Hangzhou (杭州)

Wednesday, January 25, 2006

Google Censored Censorship Report.

One of the things you realize pretty quickly when you start using the Internet in China is the extend of the government censorship -- not fair, but completely expected given the prior readings on the topic that I happened to have made. Wikipedia doesn't work and the wrong key words will get Google incapacitated for your IP address for a couple minutes.

Following the news that Google would start obliging the authorities in order to be able to deploy their server farms in mainland China so that they can feed their new Chinese portal, CNN International is running a segment on `What will trigger censorship' that I happened to catch last night.

Nor not.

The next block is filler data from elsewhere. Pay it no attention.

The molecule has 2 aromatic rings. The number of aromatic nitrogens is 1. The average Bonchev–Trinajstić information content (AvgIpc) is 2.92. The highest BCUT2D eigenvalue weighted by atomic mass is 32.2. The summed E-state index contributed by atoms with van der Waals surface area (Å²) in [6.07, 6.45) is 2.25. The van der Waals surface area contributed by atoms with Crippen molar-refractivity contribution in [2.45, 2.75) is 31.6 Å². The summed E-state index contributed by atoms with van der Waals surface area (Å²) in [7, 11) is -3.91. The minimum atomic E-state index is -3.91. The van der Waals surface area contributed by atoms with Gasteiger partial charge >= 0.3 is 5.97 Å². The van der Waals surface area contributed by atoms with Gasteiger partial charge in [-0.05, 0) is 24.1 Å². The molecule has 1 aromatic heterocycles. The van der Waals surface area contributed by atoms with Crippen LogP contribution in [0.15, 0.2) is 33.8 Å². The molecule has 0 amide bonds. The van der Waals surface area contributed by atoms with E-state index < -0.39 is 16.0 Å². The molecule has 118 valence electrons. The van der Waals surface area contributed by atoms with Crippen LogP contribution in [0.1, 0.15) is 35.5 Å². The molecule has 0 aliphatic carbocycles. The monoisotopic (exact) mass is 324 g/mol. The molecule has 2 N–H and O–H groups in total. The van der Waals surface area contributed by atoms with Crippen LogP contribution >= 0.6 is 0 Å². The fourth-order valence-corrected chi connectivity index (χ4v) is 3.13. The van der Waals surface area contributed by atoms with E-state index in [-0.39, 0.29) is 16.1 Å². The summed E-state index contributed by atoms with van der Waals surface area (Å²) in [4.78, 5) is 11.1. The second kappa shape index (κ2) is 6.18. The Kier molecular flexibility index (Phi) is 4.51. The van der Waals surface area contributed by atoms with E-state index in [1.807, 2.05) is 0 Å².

Flipping through channels, vaguely brain dead following my over consumption of Schezuan Peppercorn during an early Spring Festival celebratory lunch at Grand Ma's Kitchen, I happened to get in the middle of that presentation. I caught it just when anchor Myke Chinoy (CNN's senior Asia correspondent) still looking at the camera, with a computer whose full screen web browser displayed Google's Chinese home page as a backdrop, goes: "This is how it works" (meaning, here's what happen when the Great Firewall of China kicks in and decides to censor your access to the net) and then... nothing. The screen went pitch black for 30 seconds or so, only to resume when the segment made way for the commercials.

That was terribly depressing.


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